During the last years, Colombia has been taking steps forward towards the consolidation of the country as an attractive forum for international arbitration.1)For a more detailed analysis, see: F. González Arrieta; “Arbitration in Colombia: Two Steps Forward and one Backwards” TDM 5 (2016), www.transnational-dispute-management.com; available at: www.transnational-dispute-management.com/article.asp?key=2382 Within this context, the Supreme Court of Justice (the “Court”), Colombia’s highest judicial body in civil and commercial matters, has issued a recent ruling on an annulment action dated 19 December 20182)See Consorcio Ferrovial – Sainc v. Carbones del Cerrejón Ltd., Corte Suprema de Justicia [Supreme Court of Justice], Sala de Casación Civil [Civil Chamber], 19 December 2018, Ruling No. SC5677-2018, M.P. Margarita Cabello Blanco., which has reaffirmed all of these efforts.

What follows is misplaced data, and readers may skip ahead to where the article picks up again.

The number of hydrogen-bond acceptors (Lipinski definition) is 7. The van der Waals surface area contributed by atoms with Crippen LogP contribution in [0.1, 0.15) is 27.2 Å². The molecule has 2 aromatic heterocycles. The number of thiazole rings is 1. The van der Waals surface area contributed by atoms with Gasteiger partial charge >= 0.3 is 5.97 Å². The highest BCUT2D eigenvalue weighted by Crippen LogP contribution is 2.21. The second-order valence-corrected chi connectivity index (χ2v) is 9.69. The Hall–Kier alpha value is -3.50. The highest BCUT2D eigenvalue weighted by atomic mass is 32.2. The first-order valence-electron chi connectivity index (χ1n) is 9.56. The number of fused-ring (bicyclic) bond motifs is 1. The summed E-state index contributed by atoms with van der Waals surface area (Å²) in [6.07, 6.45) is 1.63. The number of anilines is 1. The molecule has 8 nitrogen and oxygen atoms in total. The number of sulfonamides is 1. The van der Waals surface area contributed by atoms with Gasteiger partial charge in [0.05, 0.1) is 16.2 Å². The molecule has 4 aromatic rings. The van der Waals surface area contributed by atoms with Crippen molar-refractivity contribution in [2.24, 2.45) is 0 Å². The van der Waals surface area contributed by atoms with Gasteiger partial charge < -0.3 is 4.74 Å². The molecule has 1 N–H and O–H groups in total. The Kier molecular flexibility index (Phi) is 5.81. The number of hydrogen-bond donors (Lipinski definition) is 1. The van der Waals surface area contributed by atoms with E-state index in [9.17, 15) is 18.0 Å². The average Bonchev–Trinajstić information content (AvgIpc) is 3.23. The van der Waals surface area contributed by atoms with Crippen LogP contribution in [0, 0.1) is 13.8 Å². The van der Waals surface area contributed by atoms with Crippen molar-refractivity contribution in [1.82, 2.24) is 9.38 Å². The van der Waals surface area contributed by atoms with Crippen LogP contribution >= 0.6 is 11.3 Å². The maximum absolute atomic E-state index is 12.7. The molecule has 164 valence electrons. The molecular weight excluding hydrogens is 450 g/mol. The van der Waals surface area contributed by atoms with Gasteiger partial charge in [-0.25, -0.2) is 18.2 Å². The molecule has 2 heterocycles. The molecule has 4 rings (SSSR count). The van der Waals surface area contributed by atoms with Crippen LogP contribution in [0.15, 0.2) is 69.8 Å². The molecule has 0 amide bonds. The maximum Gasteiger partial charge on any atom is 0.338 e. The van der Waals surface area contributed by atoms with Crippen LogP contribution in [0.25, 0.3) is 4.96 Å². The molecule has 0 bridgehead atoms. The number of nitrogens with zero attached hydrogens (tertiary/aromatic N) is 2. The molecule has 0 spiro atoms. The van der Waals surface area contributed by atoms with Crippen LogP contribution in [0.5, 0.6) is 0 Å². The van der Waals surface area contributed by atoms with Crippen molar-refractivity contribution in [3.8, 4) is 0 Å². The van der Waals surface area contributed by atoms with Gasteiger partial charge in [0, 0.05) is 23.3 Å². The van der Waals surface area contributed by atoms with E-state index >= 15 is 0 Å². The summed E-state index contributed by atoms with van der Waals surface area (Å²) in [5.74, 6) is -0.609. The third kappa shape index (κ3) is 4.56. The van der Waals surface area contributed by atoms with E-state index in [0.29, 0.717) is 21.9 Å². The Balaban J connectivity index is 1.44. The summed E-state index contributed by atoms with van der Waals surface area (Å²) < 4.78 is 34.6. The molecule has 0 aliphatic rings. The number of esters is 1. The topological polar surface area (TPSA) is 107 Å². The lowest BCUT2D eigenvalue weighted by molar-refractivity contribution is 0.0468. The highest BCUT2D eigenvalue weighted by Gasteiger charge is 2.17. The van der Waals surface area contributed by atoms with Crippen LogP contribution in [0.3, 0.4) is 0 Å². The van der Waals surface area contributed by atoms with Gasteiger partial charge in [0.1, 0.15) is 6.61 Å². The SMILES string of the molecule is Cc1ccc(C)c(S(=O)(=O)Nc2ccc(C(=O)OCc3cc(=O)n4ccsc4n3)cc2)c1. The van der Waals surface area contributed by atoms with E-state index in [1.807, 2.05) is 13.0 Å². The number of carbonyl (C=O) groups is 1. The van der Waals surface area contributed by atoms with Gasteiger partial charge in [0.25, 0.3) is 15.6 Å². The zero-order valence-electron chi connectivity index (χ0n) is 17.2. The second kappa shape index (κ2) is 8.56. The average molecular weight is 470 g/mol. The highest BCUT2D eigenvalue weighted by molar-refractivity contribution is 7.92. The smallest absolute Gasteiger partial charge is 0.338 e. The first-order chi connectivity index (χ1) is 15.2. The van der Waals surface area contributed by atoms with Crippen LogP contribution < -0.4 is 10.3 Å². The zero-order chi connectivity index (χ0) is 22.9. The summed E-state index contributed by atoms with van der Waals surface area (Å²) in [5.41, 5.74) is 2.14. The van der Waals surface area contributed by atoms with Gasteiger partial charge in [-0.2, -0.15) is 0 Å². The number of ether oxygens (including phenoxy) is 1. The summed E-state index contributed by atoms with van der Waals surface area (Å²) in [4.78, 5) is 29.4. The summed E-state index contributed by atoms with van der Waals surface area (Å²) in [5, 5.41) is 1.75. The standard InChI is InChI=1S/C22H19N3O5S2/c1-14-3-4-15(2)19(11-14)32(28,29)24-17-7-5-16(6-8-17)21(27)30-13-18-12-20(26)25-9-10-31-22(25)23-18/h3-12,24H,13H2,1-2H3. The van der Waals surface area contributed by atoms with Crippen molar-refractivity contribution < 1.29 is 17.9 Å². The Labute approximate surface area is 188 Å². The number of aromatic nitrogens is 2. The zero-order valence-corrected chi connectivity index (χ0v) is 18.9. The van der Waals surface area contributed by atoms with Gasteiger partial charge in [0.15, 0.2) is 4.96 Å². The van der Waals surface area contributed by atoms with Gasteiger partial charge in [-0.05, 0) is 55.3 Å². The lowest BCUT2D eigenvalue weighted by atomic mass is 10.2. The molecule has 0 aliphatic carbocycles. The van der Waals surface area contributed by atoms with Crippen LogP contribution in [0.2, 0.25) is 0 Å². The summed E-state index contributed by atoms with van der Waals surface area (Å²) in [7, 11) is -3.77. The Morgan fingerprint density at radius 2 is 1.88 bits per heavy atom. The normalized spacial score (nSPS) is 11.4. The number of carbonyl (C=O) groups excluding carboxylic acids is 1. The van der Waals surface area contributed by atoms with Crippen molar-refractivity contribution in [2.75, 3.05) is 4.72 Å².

In 2012, Cerrejón, a multinational mining company with operations in Colombia, and Ferrovial-Sainc (“CFS”), an international construction consortium, entered into a contract for the construction of marine works and structures. After some disputes arose within the performance of the contract, CFS initiated an ICC arbitration, with seat in Colombia and Colombian law applicable to the merits. CFS claimed that the contract had terminated and sought damages. Cerrejón filed a counterclaim asking the tribunal to find that the contract had not ended, that CFS had abandoned the works, that a limitation of liability clause was null, and that it was entitled to damages. In 2017, the tribunal issued its award dismissing all the claims brought by CFS and awarding Cerrejón all the damages it sought, approximately in the amount of US$ 40 million.